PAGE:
The Creative Commons Licence movement and generally Open Source get much support in Switzerland too.

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  2. We’re all happy to welcome you here in Zurich. Just send us a note!

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    1. he he, that puts your company on the list. thanks for the invite… I’m just curious.

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  3. Logically, as everything ‘big’ disaggregates, one could foresee silicon valley and its concentration of ‘big’ venture firms going the same way. Reality however often trumps logic.

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  4. eBay has recently moved to Zurich too.

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  5. Om, Zurich has turned into a gem…the large corporates discovered this first and keep locating or moving their EMEA HQs to Zurich and Geneva. A clear trend, and above you could also have added IBM, Cisco and 15-20 other companies who joined the party in the recent past.

    Having had one foot solidly in Silicon Valley and one in Zurich for the last 15 years, my companies have been based in Switzerland by design. No capital gains tax, pre-event tax rulings, low company- and even lower personal income taxes, mortgage rates below 2% ….and so on.

    Zurich is obviously not SV though. By far. Valuations are lower, the acceptance of ‘creative failure’ non-existent, and investors could learn from their colleagues in Palo Alto. Also, the time to exit can be significantly shorter in the Valley. You will therefore over here end up with a product usable in all corners of the world, which is the point you make above. There’s also plenty of talent, great universities, low cost of capital and an awesome quality of life here. Makes it easy to motivate key talent to come and work for you.

    Being in a position to take a peek behind the scenes I can also say that the start-up pipeline is high-quality and high-potential, also from a SV perspective. Very impressive on the Life Sciences side.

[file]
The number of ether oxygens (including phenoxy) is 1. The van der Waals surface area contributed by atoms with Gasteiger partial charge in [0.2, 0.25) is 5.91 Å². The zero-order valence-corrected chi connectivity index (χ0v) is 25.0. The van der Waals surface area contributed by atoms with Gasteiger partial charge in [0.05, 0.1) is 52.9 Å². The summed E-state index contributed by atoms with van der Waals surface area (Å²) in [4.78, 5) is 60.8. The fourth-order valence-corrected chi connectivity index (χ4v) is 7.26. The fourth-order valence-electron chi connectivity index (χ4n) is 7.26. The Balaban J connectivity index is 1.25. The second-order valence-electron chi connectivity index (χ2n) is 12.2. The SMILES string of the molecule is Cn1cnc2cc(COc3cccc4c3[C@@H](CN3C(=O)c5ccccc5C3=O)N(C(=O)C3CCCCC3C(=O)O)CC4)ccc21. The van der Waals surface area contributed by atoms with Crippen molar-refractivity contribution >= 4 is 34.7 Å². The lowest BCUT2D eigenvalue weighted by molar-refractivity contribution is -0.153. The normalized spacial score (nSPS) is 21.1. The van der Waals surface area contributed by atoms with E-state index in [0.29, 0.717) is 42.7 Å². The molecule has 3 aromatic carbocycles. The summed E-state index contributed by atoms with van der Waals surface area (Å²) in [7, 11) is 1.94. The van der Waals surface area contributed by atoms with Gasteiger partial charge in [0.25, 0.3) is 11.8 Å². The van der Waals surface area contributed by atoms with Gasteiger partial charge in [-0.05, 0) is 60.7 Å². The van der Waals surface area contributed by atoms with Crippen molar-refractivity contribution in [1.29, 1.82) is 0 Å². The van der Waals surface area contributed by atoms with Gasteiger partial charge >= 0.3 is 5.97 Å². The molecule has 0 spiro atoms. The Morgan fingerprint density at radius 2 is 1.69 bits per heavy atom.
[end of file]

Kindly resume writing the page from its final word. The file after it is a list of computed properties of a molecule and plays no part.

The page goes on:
Personally I chose to relocate to Zurich…may I suggest for good reasons ;-) Come and check out the place.

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  6. Om, you got the OECD star wrong. It is 33 connections per 100 inhabitants. The way you phrased it makes it sound like only 33% of the Swiss have broadband, when it’s nearly double that.

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  7. [...] Is switzerland the newest tech hub? Just read this: Is Switzerland the Newest Tech Hub?: [...]

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  8. LiberoVision are based in Zürich and seem to be going from strength to strength

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  9. Krishna Baidya Sunday, April 5, 2009

    Good points mentioned about the distributed “silicon valley”, OM.

    I was curious to know your thought about Israeal. Any thoughts?

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  10. Swiss is NOT a newest tech hub. It’s ALWAYS a tech hub. Did we forget where web born? -> CERN lab in Geneva.

    IBM has a research lab in Zurich and technopark in Zurich is an interesting place with lot’s of startups.

    I worked in India, Swiss(basel & zurich) and last 10 years here in silicon valley. IMO, Swiss is a great place to do basic/fundamental research. The eco system supports it. I always love to go back & work there…

    From commercial product development perspective, the problem is multi-language + limited set of technical resources.